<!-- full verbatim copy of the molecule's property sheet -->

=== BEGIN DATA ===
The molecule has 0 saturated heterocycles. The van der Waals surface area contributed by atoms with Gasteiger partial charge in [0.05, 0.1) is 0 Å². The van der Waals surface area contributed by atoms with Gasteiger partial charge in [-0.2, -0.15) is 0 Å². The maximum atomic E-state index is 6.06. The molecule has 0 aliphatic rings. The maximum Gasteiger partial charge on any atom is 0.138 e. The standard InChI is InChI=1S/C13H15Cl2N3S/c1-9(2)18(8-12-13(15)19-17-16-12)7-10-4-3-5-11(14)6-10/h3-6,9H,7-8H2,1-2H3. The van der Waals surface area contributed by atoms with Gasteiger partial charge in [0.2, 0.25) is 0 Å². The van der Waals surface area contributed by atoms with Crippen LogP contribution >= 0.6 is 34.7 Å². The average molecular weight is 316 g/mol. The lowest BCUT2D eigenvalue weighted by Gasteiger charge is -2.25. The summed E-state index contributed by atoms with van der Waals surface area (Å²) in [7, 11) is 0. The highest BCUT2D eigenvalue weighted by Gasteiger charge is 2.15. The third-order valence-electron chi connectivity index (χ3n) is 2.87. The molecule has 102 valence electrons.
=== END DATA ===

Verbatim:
The molecule has 0 saturated heterocycles. The van der Waals surface area contributed by atoms with Gasteiger partial charge in [0.05, 0.1) is 0 Å². The van der Waals surface area contributed by atoms with Gasteiger partial charge in [-0.2, -0.15) is 0 Å². The maximum atomic E-state index is 6.06. The molecule has 0 aliphatic rings. The maximum Gasteiger partial charge on any atom is 0.138 e. The standard InChI is InChI=1S/C13H15Cl2N3S/c1-9(2)18(8-12-13(15)19-17-16-12)7-10-4-3-5-11(14)6-10/h3-6,9H,7-8H2,1-2H3. The van der Waals surface area contributed by atoms with Gasteiger partial charge in [0.2, 0.25) is 0 Å². The van der Waals surface area contributed by atoms with Crippen LogP contribution >= 0.6 is 34.7 Å². The average molecular weight is 316 g/mol. The lowest BCUT2D eigenvalue weighted by Gasteiger charge is -2.25. The summed E-state index contributed by atoms with van der Waals surface area (Å²) in [7, 11) is 0. The highest BCUT2D eigenvalue weighted by Gasteiger charge is 2.15. The third-order valence-electron chi connectivity index (χ3n) is 2.87. The molecule has 102 valence electrons.